The usefulness of that training is also questionable, as only about half (55 per cent) of the managers said their companies regularly and formally assess their training needs.
This is the lowest level reported, 20 points below the norm among the 12 countries: Canada, the United States, United Kingdom, France, Germany, Spain, Australia, South Africa, Brazil, Russia, India, and China.
And 35 per cent of managers said their companies do not formally and regularly assess the effectiveness of their training programs, giving Canada a rank of 11th out of the 12 countries.
What’s more, 23 per cent said their training programs are not aligned with their company’s strategic goals, the second highest level of disconnect reported.
“If the labour pool lacks the necessary skills, it is incumbent on the company to train the workers and help them develop the needed skills,” said Mr. Wylie.
Applying technology in the right way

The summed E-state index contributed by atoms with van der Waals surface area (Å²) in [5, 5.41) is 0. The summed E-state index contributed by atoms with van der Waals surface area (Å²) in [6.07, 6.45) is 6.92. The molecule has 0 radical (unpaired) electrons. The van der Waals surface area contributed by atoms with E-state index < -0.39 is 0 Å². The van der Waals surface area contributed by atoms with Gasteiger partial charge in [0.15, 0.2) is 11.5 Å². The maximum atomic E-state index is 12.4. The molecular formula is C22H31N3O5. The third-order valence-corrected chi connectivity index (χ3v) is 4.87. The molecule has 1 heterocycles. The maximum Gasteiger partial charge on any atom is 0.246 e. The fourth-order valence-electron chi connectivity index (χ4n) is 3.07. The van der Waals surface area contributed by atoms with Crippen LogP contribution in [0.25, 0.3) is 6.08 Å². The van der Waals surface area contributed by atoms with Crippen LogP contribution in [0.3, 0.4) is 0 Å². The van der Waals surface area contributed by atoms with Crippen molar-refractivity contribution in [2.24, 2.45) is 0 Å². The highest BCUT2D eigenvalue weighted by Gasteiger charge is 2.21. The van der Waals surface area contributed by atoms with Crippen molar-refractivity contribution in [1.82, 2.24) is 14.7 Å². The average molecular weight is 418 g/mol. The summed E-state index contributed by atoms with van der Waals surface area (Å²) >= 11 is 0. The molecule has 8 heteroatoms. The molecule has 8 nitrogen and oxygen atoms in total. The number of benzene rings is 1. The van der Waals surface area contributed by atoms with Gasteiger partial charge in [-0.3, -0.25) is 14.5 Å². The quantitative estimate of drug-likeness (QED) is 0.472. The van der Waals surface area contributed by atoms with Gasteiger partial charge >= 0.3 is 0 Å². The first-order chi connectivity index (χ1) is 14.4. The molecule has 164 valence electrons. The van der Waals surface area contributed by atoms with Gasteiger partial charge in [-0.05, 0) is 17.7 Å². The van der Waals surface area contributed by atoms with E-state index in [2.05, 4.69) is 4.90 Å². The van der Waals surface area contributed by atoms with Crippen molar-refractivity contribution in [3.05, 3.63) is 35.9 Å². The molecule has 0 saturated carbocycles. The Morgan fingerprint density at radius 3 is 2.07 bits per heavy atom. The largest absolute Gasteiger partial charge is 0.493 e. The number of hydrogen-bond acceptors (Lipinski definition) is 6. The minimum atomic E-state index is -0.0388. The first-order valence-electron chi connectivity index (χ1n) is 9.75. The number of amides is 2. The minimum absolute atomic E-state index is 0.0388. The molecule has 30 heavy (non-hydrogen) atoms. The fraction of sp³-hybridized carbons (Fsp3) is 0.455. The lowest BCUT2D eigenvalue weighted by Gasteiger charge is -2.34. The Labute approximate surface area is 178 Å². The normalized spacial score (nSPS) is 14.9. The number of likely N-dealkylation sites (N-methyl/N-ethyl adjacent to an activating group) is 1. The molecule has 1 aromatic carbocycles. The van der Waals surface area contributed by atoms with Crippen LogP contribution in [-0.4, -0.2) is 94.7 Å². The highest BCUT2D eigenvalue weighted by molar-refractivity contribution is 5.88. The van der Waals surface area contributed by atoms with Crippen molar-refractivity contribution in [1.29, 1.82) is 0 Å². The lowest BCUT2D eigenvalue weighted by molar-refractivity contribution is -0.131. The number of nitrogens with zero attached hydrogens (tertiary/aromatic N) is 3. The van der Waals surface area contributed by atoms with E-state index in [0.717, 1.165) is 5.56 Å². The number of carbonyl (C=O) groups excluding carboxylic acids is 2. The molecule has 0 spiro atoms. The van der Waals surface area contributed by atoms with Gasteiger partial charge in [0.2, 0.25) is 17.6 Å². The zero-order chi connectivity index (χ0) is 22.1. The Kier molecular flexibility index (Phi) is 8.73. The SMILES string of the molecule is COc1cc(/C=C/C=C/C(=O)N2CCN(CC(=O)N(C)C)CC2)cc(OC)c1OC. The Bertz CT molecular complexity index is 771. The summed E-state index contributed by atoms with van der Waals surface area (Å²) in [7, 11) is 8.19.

While 35 per cent of Canadian mangers interviewed cited staff shortage as an obstacle to productivity, the other top barriers are legislation and regulation (24 per cent), problems with information technology (21 per cent), high staff turnover (20 per cent), internal communications problems (19 per cent), and low employee motivation and morale (17 per cent).
“Five of those six are issues that companies can solve internally,” said Samuel Zusmann, Global Vice-President of Marketing for Proudfoot.
“Government and the private sector should be working together to figure out which array of legislations and regulations is going to encourage productivity and support it,” he said.